Rule Two: Start As You Mean To Go On

One of the biggest differences between my technique and the official techniques you’ll find is that I do not give gerbils a warm-up period. When I take gerbils home, they’re treated as though they’re tame and spend time with me from the start. I don’t do the whole process of slowly coaxing them to take food from my hand, I just throw them in the proverbial deep end of snuggling and trust they’ll learn to swim through the waves of kisses.

I have a few reasons for this. It’s partially philosophical (gerbils are anxious, anxiety doesn’t deal well with the fact that coaxing your gerbils involves a set of constantly changing rituals), partially preferential (I don’t want to wait for snuggles), and partially because some gerbils will never want to take food from your hand because that’s just who they are. It’s way too easy when you’re trying to ramp up slowly to take any hint of a gerbil showing a contrary personality as a sign they’re not friendly, and that’s almost never the case – gerbils are just contrary by nature because they’re gerbils and they can be.

A good example of this is my gerbil Sasha. Sasha was a rescue from a hoarding situation, which I suspect is what made him so weird and territorial about food. He won’t take it from my hand like his brother Rizzo, who was bred. He doesn’t even like to eat when he’s out of his cage unless he’s really hungry or I put out particularly good treats, and when he’s in his cage, he always has to drag his food to a corner and hide unless he has the security of Rizzo eating with him. If I’d tried coaxing Sasha into my hand with food, he never in a million years would have come to me.

As you can see, though, Sasha’s not exactly a shrinking violet.

In fact, I’d go so far as to say he’s the opposite – he was a gerbil who was most likely born friendly and by time I took him home he had already decided in his tiny gerbil brain that I, along with everything else, belonged to him. He also decided somewhere in the first few hours of being with me that he not only wanted me to pick him up and cuddle him all the time, he deserved being cuddled and paid attention to all the time and would be very put out if I shirked on my duties. And despite all this neediness, he still rarely eats food out of my hand or lets anyone who isn’t me hold or touch him. He’s just a special, contrary boy like that because he’s Sasha and again, he can be.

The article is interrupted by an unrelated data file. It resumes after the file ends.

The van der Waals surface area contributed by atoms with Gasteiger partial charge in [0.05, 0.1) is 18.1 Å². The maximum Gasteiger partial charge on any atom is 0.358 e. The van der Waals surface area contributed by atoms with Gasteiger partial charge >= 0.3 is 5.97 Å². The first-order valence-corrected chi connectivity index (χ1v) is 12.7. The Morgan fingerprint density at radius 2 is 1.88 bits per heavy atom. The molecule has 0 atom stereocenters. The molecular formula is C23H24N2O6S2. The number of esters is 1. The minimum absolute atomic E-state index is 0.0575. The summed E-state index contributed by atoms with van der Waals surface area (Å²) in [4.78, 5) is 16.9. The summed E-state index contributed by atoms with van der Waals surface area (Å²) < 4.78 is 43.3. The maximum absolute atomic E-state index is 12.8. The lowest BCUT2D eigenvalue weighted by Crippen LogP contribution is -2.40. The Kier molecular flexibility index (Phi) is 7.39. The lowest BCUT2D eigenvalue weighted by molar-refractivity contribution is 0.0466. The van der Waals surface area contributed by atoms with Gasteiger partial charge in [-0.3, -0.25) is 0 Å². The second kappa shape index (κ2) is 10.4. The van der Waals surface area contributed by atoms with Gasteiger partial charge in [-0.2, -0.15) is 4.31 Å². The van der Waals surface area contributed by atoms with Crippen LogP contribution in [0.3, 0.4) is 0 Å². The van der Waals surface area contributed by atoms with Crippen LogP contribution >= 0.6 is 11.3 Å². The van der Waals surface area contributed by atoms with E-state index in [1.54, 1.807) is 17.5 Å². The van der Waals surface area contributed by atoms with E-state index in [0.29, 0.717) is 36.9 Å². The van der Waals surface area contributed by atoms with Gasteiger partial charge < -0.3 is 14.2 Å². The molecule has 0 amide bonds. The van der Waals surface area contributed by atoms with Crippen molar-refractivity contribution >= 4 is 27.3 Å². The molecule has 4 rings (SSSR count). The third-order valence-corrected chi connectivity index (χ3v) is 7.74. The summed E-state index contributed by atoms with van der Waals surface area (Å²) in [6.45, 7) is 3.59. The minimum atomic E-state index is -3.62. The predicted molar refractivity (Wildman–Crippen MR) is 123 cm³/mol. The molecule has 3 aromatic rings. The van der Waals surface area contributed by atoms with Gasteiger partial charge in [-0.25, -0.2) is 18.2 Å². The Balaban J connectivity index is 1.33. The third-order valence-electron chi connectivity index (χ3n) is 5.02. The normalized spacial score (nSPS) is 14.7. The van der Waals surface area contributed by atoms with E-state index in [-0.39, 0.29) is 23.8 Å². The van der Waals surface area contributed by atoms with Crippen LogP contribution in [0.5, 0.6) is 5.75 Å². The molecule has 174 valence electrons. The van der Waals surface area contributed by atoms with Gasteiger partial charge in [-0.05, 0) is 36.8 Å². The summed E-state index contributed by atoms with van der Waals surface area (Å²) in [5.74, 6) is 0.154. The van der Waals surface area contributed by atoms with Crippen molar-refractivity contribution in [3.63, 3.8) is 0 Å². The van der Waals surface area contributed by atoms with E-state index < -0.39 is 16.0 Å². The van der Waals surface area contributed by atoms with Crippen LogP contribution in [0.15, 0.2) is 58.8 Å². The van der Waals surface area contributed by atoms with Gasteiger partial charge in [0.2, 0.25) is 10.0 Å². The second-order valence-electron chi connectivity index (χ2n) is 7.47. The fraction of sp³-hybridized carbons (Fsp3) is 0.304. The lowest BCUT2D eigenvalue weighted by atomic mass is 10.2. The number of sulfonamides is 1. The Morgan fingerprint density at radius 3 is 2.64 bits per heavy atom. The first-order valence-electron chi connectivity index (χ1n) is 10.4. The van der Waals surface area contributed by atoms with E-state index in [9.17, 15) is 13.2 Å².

Now I start socializing with my gerbils from the moment they come home with me, but the good news is you can start this any time you want. Gerbils are too small to have large, complex brains, which means their memory isn’t so great and they’re not going to be like “hey, wait a minute, what’s with the new rules here” for very long because they’ll forget it didn’t used to be that way. The most important thing to maintaining this level of socialization with gerbils is, as always, consistency. The reason my not coaxing gerbils into being tame works is because it’s something they can grow used to and predict. It eventually achieves the same end of having human interaction be something they learn is safe and enjoyable, it just skips a few steps along the way.

Rule Three: Understand and Respect Your Gerbil’s Personality And Boundaries

To the more tenderhearted among you, it’s going to sound an awful lot like I’m advocating torturing your gerbils by telling you to just start picking them up and handling them from the moment they arrive home. Your gerbils may, in fact, act like you are torturing them and spend a very long time evading being picked up when you try and play with them, even years into owning them. After fifteen years of owning gerbils, though, I’m pretty sure that’s less a distress signal and more that they think evading your hand is a fun game of tag like the ones they play with each other.

What’s key to making sure your relationship with your gerbils remains a healthy and positive one is to understand the difference between your pet being contrary – which gerbils are by nature – and being in genuine distress. Never, ever push through trying to socialize with a gerbil if they bite you hard enough to draw blood. This is either a sign that a gerbil is in extreme distress or has been previously traumatized. If you know a gerbil is coming from a difficult situation and frequently bites hard enough to draw blood, ignore everything I said – you will absolutely need to ramp up slowly into interaction. Other signs of extreme distress in gerbils are excessive peeing and pooping that isn’t characterized by the normal peeing and pooping rituals, trembling, and loud squealing. This squeal is different from the chatty squeaks gerbils usually do, and you’ll know this squeal when you hear it, because it sounds like a scream. Also unlike those cute little chattering little squeaks, it will immediately make you feel like a monster.